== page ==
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Culture Archaeology Monuments Fortresses Eastern Macedonia and Thrace Prefecture of Xanthi Municipality of Stavroupolis

Castle of Kaliva
(Photo: PAMTH 1994)
Diagram of the Castle of Kaliva
(Photo: PAMTH 1994)
The gate of Priapos
(Photo: PAMTH 1994)
The gate of Priapos
(Photo: PAMTH 1994)
Carved representation of Priapos
(Photo: PAMTH 1994)

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28/11/2007
Castle of Kaliva

Aikaterinh Balla
Source: C.E.T.I.
© Region of Eastern Macedonia and Thrace
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The castle of Kaliva, located in the Municipality of Stavroupolis northwest of Xanthi, is built on a hilltop 627 m high, which was a very important strategic point in controlling the valley of Nestos river. After the demolition of the Odrysian state, King Phillip II of Macedon erected the castle around 340 BC that formed part of a wider fortification complex aiming at the defence of his territory. Due to its strategic importance, the castle has been used successively by Phillip V, Perseus, the Romans, the Thracians, and Justinian.

The fortified enceinte in the shape of an irregular trapezoid has a circuit of 245 m and at some points reaches a height of 3.5 m. The fortification is supported by 4 circular and 2 quadrangular towers belonging, like some parts of the enceinte as well, to different construction phases. The fortress has 5 gates. In the interior of the castle lies an important monument, a cistern in the shape of a skep. It is 12 meters deep, with a diameter of 8 meters and built with cornerstones. The inner masonry is covered with strong hydraulic mortar. It is constructed according to an admirable building technique and is considered as an excellent work of ancient mechanics and hydraulics.

The external gate, called the Priapus Gate, was named after the relief representation of the divinity that was found close to it. The big threshold is still visible as well as parts of the antae. The external gate led to an interior courtyard, where two twin gates stood as well as the wall bearing a worship niche.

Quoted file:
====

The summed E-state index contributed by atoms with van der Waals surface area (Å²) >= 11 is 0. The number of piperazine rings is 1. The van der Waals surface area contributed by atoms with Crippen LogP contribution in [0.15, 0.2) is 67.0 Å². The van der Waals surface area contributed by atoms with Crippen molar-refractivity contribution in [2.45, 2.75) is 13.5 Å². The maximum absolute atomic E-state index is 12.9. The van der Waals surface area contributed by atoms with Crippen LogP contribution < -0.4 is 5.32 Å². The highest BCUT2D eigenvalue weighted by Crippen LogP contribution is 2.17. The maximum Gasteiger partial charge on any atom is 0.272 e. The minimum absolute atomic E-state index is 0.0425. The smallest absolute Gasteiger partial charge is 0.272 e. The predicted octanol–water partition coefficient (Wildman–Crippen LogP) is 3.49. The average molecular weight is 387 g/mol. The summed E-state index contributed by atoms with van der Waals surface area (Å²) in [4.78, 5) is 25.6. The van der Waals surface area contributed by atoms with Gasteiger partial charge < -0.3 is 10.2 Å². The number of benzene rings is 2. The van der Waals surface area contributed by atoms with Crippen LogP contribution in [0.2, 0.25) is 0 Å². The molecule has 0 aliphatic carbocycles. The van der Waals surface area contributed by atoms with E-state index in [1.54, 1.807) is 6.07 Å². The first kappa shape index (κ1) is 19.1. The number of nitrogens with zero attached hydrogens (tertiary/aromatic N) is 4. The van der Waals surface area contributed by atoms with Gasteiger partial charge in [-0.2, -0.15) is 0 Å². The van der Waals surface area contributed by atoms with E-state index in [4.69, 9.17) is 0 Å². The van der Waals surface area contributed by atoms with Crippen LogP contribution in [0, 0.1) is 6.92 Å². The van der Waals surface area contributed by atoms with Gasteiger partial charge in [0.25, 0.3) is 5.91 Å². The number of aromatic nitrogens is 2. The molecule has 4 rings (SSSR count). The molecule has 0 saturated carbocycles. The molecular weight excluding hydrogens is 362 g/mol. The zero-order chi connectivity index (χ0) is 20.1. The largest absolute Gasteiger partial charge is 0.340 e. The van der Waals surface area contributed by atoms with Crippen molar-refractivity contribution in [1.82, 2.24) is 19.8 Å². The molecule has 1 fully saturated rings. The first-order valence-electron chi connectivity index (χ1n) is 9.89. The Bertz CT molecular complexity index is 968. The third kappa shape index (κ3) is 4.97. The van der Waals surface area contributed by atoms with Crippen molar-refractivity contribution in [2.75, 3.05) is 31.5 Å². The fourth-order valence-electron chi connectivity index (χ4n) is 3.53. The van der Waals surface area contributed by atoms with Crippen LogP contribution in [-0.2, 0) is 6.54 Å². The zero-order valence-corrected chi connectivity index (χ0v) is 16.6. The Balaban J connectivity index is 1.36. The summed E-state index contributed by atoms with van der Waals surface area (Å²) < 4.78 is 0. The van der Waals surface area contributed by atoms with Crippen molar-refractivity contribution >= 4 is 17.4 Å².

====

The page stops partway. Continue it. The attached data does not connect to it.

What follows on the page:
Priapus was the god of Lampsacus, and the god of fertility. He was worshiped as the protector of vines and gardens. He was also believed to have the power to ward off the “evil eye”. All these magic qualities may explain to some extend why the god was considered as the protector of the fortress. The relief representation of Priapus dates back to the 2nd century BC. It is 49 cm high and it represents Priapus in old age and bearded, standing in front of the altar. He is holding a horn in his left hand and an effigy of what probably is a male genital organ, in his raised right hand. The tucked up tunic reveals the supernatural genital organ of the god who seems to wear high shoes.

The four towers together with the parts of the western, northwestern and eastern sides of the enceinte, the gates of the conch, the Priapus Gate and the cistern of the fortress belong to the first construction phase of the 4th century BC.

The second construction phase, less elaborated, comprises two towers and parts of the fortified enceinte and dates back to the 2nd century AD. The third and final construction phase contains some rough structures on the NE gate of the enceinte dating from the Justinian times (first half of the 6th century AD). More recent construction phases include parts over or near the earlier ones built roughly with old construction material, irregular stones and lime.

To date, almost the entire fortress has been uncovered.